Whisky study tour 21 may13 am

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  • Re-thinking the way we deal with Waste – resources not waste
  • Heat target is very difficult to realise – expensive and difficultExpect a new push on this in 2013
  • Whisky study tour 21 may13 am

    1. 1. Speyside Distillery Seminar – 21st May 2013Industrial ADAlison McKinnieProject manager, Organics
    2. 2. Contents• Zero Waste Plan & Waste (Scotland) Regulations• Renewables policy in Scotland• Handling by-products from food and drink sector & ResourceEfficient Scotland• Feedstocks in, digestate out and PAS110 accreditation• SEPA / Planning approval process• Support for industrial AD in Scotland• Innovation
    3. 3. Zero Waste Plan – key elements• Issued – 9th June 2010• Sets out key actions & targets to tackle the 20M t/ywaste produced by Scotland:– 70% recycling by 2025– Carbon metric– Mandatory separate collections– Landfill bans– EFW input controls– Managing Scotland’s resources forScotland’s economic &environmental benefit
    4. 4. Zero Waste Plan – re-thinkingwaste• Resource efficiency underpins strategy:– Reducing waste arisings– Ensuring waste produced is recycled into qualityproducts– Using recycled products to reduce the carbon-impact of the supply chain e.g. using recycledproducts (compost/digestate) to grow food• Closing the loop….
    5. 5. Waste (Scotland) RegulationsKey points as follows:• All businesses and organisations to present key recyclablematerial for collection from 1 January 2014• Food waste businesses producing over 50kg of food waste perweek to present it for separate collection from 1 January 2014• Food waste businesses producing over 5kg of food waste perweek to present it for separate collection from 1 January 2016• A ban on the use of macerators to discharge food waste into thepublic sewer from 1 January 2016• A ban on municipal biodegradable waste going to landfill by 1January 2021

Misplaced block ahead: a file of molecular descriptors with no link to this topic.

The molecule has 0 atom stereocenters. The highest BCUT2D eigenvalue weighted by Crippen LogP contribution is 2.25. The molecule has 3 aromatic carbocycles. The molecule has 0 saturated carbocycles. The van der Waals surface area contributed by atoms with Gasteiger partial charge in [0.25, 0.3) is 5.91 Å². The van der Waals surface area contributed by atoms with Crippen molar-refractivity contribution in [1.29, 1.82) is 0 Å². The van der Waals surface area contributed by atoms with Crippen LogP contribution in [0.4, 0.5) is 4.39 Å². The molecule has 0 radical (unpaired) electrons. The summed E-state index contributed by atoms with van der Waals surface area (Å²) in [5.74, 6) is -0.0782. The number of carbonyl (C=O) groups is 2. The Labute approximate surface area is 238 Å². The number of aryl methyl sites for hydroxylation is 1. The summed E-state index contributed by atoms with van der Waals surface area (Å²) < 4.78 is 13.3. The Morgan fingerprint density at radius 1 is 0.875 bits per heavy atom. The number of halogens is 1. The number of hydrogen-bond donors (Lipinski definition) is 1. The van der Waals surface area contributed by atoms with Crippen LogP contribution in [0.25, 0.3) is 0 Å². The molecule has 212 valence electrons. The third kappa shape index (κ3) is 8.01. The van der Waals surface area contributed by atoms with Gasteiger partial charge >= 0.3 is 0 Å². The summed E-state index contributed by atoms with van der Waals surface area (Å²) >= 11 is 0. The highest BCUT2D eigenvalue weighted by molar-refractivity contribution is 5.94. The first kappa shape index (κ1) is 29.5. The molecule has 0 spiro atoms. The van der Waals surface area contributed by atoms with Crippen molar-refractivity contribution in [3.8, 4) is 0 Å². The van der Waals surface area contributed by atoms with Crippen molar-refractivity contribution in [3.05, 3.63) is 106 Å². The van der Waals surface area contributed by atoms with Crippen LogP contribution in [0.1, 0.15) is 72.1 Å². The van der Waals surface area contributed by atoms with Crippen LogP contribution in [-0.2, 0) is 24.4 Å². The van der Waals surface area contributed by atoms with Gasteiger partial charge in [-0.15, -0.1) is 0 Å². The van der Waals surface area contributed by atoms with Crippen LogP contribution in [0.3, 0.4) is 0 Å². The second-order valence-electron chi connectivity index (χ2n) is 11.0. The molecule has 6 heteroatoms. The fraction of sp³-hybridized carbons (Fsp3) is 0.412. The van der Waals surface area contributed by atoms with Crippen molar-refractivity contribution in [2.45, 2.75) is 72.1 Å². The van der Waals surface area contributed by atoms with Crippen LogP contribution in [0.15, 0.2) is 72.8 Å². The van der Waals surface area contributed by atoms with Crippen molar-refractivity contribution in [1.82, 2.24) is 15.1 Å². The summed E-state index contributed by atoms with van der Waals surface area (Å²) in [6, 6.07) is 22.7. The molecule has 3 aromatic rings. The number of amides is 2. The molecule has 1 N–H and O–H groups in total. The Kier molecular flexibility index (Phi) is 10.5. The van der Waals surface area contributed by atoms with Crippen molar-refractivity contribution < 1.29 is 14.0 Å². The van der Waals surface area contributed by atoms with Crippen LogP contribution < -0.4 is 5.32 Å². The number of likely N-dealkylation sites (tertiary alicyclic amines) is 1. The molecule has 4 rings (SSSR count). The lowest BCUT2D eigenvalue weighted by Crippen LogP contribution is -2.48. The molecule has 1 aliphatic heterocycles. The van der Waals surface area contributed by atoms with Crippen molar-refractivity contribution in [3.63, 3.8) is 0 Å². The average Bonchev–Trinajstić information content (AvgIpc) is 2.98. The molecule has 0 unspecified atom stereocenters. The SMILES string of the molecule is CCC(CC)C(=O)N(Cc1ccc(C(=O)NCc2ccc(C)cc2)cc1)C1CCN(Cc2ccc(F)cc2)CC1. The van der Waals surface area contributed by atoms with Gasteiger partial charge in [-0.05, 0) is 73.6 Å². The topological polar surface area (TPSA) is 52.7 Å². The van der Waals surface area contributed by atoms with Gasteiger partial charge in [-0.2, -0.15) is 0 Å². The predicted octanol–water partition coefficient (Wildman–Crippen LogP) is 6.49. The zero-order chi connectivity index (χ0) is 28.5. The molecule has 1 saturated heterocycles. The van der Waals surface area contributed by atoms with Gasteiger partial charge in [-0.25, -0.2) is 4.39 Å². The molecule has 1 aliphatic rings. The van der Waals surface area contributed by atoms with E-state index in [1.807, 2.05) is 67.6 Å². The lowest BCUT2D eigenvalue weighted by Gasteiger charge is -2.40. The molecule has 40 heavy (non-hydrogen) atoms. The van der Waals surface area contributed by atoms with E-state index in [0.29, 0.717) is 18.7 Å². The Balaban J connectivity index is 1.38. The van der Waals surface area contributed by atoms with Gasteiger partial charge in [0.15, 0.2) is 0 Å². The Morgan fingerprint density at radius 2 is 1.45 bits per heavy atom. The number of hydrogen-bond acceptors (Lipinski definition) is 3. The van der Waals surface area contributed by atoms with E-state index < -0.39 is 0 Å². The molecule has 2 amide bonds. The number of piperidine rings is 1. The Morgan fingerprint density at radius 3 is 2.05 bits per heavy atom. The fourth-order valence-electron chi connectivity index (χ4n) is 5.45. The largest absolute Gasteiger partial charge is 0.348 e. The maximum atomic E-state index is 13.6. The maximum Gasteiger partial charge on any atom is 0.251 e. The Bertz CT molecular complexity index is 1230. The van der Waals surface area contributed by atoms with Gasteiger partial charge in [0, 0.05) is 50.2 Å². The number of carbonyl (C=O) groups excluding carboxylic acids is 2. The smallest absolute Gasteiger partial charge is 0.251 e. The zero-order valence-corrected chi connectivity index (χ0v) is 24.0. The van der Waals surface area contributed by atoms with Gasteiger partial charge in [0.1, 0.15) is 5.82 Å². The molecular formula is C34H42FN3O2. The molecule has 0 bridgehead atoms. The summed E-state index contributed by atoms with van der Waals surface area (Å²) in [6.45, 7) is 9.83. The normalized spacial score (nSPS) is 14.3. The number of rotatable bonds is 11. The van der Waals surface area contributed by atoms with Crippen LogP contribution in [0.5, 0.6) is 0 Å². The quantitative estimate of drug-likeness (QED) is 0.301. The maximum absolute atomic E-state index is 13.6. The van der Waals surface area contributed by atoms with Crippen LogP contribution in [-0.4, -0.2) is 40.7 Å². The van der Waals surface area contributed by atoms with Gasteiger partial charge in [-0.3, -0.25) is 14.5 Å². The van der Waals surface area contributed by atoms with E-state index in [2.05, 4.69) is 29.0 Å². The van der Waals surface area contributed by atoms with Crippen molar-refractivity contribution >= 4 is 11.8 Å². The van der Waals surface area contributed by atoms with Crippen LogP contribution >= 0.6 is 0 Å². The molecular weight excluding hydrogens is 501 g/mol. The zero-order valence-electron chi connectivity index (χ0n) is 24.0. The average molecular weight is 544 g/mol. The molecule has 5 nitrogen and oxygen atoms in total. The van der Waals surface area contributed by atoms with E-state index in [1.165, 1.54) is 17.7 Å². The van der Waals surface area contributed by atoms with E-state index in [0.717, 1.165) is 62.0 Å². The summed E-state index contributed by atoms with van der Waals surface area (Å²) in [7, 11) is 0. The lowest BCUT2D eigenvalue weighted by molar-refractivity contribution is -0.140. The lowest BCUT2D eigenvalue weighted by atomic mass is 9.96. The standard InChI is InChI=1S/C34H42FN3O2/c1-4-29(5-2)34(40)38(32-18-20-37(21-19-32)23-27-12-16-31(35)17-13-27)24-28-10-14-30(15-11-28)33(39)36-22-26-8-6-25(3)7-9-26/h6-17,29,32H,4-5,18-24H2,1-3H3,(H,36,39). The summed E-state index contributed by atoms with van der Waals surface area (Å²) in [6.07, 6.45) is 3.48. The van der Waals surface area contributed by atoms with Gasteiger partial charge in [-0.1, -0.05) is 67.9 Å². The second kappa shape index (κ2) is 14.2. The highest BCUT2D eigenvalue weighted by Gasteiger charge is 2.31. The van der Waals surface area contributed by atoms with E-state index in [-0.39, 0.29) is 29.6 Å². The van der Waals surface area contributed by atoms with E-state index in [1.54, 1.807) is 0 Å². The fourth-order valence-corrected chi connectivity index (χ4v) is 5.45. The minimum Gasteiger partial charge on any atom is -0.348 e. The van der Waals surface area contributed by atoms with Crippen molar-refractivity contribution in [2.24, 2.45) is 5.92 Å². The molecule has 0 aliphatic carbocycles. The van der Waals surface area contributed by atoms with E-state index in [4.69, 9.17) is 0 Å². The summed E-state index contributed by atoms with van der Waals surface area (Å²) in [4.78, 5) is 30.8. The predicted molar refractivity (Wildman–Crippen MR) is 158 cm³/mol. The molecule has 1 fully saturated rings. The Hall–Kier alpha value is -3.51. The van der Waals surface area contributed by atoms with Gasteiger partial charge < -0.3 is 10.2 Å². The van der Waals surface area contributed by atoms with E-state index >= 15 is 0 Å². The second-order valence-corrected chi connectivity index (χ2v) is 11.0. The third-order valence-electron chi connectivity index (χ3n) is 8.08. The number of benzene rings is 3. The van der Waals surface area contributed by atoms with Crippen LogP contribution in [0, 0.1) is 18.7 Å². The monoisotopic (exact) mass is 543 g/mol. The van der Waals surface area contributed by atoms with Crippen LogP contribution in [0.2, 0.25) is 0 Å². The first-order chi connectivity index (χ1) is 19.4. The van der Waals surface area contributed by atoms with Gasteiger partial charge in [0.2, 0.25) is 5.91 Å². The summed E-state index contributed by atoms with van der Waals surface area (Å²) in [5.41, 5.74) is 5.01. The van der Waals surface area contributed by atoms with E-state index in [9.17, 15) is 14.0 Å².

6. 6. • Climate Change Act – emissions reductions target of 42%by 2020 & decarbonisation of electricity supply by 2030, anddecarbonised heat by 2050– 2020 Routemap for Renewable Energy inScotlandRenewables policy in Scotland
    7. 7. 2020 Routemap for Renewable Energy inScotland• Updates the Renewables Action Plan 2009• New, more challenging targets• 100% of electricity demand from renewables• 11% of heat demand from renewables• 10% transport• Alongside 12% energy reduction target
    8. 8. Handling by-products from foodand drink sector• Food Waste materialso Household - 566,000 tonneso Hospitality Sector - 67,728 tonneso Public Sector – 14,000 tonneso Industrial food Waste – 1,590,000 tonnes• Currently 470,000 tonnes of the above is still sent to landfill• Most is suitable for AD
    9. 9. Resource Efficient Scotland:Food & Drink“To support business, the public and third sector toimplement actions that reduce their materialconsumption and waste production, and increasesenergy and water efficiency to benefit theireconomic performance”
    10. 10. Resource Efficient Scotland: Food &Drink• Food & Drink is a priority sector for Resource Efficient Scotland• Food & Drink’s importance to the Scottish economy and theresources it uses• This includes:- Agriculture- Food & Drink Manufacturers/Processors- Grocery Retailers- Wholesalers- Pubs & Clubs